Fair warning: Marriage Story will wreck you. But it’s also not just one of the best films of 2019, it’s the best film Noah Baumbach has ever made. The story chronicles the process of divorce from separation to finalization, with Adam Driver playing the successful theater director husband and Scarlett Johansson playing the successful actress wife. Complicating matters is the fact that the couple shares a child, but the brilliance of Baumbach’s film is that it tells the story from both points of view, so no matter which side you fall on in the end, you have deep empathy for both individuals. Driver and Johansson give career-best performances as Baumbach writes full-bodied, complex individuals—you know, like actual human beings. And with regards to the subject matter, Baumbach vividly showcases how the voices of the two individuals—and the love they previously shared—get lost in the actual process of divorcing. Heartbreaking and deeply human, Marriage Story is not to be missed. – Adam Chitwood

The Long Kiss Goodnight


Director: Renny Harlin

Writer: Shane Black

Cast: Geena Davis, Samuel L. Jackson, David Morse and Brian Cox

If it’s a straight-up 90s action-thriller you’re in the mood for, you can’t go wrong with The Long Kiss Goodnight. Scripted by Shane Black (Lethal WeaponKiss Kiss Bang Bang), the film opens with a woman named Samantha (Geena Davis) living a domesticated life despite having awoken with amnesia eight years previously. With no recollection of who she was before, but also three months pregnant, she forged a new life for herself in a quiet little town. But a car accident begins to awaken Samantha to her previous life as a deadly spy, and she sets out with a private detective (Samuel L. Jackson) to uncover her past. The movie is witty, thrilling, and wildly engaging, as Davis essentially gets to play two characters in one. – Adam Chitwood

Catch Me If You Can


Director: Steven Spielberg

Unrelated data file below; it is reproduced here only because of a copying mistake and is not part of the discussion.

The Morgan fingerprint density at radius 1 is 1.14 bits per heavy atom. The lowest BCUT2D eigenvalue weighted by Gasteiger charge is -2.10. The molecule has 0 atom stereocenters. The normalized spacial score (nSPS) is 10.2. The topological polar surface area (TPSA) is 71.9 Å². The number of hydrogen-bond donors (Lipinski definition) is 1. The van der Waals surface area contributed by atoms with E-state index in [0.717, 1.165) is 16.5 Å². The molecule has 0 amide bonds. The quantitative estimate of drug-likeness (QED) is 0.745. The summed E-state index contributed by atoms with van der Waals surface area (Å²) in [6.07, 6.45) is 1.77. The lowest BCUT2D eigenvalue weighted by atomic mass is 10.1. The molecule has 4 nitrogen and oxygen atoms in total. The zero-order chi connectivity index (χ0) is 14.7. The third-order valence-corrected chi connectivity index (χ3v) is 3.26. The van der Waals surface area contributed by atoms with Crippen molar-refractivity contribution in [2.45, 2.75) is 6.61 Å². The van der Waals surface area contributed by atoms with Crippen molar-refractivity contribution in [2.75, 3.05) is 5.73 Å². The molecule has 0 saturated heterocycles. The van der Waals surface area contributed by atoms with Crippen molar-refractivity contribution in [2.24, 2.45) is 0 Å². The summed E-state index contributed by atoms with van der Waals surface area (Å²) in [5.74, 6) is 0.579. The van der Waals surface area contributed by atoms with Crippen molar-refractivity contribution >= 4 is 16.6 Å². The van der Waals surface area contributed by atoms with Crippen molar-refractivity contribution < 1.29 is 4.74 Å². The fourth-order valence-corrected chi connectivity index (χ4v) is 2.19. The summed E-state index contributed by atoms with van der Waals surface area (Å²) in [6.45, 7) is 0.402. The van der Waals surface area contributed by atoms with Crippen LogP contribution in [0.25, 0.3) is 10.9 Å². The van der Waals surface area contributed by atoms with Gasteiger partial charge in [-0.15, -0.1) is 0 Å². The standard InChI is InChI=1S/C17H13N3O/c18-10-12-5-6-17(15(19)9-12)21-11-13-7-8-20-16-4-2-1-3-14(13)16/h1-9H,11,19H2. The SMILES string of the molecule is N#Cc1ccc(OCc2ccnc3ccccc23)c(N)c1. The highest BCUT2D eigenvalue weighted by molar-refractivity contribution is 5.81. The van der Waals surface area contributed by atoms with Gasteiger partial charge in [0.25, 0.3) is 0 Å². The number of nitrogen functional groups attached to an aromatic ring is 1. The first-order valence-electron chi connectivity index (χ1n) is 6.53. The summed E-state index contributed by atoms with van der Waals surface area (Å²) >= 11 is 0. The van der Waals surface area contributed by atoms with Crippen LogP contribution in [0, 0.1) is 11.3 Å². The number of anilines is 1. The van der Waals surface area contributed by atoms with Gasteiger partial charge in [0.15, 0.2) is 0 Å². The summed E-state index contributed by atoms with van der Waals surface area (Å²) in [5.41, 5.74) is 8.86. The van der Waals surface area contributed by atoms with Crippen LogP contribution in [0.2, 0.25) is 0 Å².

Writer: Jeff Nathanson

Cast: Leonardo DiCaprio, Tom Hanks, Christopher Walken, Martin Sheen, and Amy Adams

Catch Me If You Can is lowkey one of Steven Spielberg’s best films that also boasts one of Leonardo DiCaprio’s best performances and one of John Williams’ best scores—and all of that is saying something. Based on a true story, DiCaprio plays Frank Abagnale Jr., who became a professional con man by the age of 19, earning millions of dollars while trotting around the globe. But at heart, Catch Me If You Can is the story of a father and a son, and is actually one of Spielberg’s most personal films he’s ever made—it was directly influenced by Spielberg learning new information about his father’s divorce. But this movie is also an absolute blast. – Adam Chitwood

Black Panther


Director: Ryan Coogler

Writers: Ryan Coogler and Joe Robert Cole

Cast: Chadwick Boseman, Michael B. Jordan, Letitia Wright, Lupita Nyong’o, Danai Gurira, Angela Bassett, Daniel Kaluuya, Winston Duke, Forest Whitaker, Andy Serkis, and Martin Freeman

Marvel Studios has an excellent track record of crafting supremely entertaining movies, but Black Panther marks the MCU’s most mature, ambitious, and thematically complete film yet. Creed and Fruitvale Station filmmaker Ryan Coogler digs into themes of isolationism and what it mean to be black in America within the context of an extremely exciting, visually enthralling superhero action film. That in and of itself makes Black Panther noteworthy, but the film also boasts terrific performances from folks like Letitia Wright and Lupita Nyong’o, while Michael B. Jordan brings to life one of the MCU’s best and most emotionally complex villains to date. Black Panther is a stunning achievement for Marvel, and it’s one well worth revisiting just to soak in the attention to detail—both in terms of superheroics and complex themes—that Coogler threads throughout. – Adam Chitwood